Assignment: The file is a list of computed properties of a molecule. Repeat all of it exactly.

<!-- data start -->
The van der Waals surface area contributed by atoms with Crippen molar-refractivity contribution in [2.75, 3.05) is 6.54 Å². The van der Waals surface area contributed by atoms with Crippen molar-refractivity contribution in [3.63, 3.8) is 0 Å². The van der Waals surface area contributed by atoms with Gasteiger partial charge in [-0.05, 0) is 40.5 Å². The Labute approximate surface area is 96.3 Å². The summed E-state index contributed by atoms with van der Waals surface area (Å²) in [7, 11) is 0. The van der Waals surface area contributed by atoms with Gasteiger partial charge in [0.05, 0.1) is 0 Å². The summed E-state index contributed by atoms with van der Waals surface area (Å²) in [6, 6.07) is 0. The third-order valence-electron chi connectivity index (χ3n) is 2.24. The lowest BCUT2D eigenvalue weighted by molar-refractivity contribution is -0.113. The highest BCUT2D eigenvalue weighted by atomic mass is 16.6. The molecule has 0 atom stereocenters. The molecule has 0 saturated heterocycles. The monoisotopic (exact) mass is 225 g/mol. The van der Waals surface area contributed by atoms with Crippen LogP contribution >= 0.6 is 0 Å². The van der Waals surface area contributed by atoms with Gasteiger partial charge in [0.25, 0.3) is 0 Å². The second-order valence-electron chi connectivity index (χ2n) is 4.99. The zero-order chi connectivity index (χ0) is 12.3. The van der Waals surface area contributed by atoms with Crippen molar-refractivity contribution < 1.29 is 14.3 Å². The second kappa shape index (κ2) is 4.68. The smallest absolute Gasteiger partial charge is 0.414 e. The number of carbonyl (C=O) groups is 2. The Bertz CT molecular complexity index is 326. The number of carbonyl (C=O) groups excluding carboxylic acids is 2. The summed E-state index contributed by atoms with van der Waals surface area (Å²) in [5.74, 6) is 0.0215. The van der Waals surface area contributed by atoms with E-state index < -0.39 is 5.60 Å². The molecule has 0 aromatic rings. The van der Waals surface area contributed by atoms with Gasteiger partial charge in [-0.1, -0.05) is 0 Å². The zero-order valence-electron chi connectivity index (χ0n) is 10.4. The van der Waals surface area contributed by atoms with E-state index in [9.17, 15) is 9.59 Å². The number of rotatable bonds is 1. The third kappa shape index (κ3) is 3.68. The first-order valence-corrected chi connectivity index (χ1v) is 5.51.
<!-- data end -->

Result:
The van der Waals surface area contributed by atoms with Crippen molar-refractivity contribution in [2.75, 3.05) is 6.54 Å². The van der Waals surface area contributed by atoms with Crippen molar-refractivity contribution in [3.63, 3.8) is 0 Å². The van der Waals surface area contributed by atoms with Gasteiger partial charge in [-0.05, 0) is 40.5 Å². The Labute approximate surface area is 96.3 Å². The summed E-state index contributed by atoms with van der Waals surface area (Å²) in [7, 11) is 0. The van der Waals surface area contributed by atoms with Gasteiger partial charge in [0.05, 0.1) is 0 Å². The summed E-state index contributed by atoms with van der Waals surface area (Å²) in [6, 6.07) is 0. The third-order valence-electron chi connectivity index (χ3n) is 2.24. The lowest BCUT2D eigenvalue weighted by molar-refractivity contribution is -0.113. The highest BCUT2D eigenvalue weighted by atomic mass is 16.6. The molecule has 0 atom stereocenters. The molecule has 0 saturated heterocycles. The monoisotopic (exact) mass is 225 g/mol. The van der Waals surface area contributed by atoms with Crippen LogP contribution >= 0.6 is 0 Å². The van der Waals surface area contributed by atoms with Gasteiger partial charge in [0.25, 0.3) is 0 Å². The second-order valence-electron chi connectivity index (χ2n) is 4.99. The zero-order chi connectivity index (χ0) is 12.3. The van der Waals surface area contributed by atoms with Crippen molar-refractivity contribution < 1.29 is 14.3 Å². The second kappa shape index (κ2) is 4.68. The smallest absolute Gasteiger partial charge is 0.414 e. The number of carbonyl (C=O) groups is 2. The Bertz CT molecular complexity index is 326. The number of carbonyl (C=O) groups excluding carboxylic acids is 2. The summed E-state index contributed by atoms with van der Waals surface area (Å²) in [5.74, 6) is 0.0215. The van der Waals surface area contributed by atoms with E-state index < -0.39 is 5.60 Å². The molecule has 0 aromatic rings. The van der Waals surface area contributed by atoms with Gasteiger partial charge in [-0.1, -0.05) is 0 Å². The zero-order valence-electron chi connectivity index (χ0n) is 10.4. The van der Waals surface area contributed by atoms with E-state index in [9.17, 15) is 9.59 Å². The number of rotatable bonds is 1. The third kappa shape index (κ3) is 3.68. The first-order valence-corrected chi connectivity index (χ1v) is 5.51.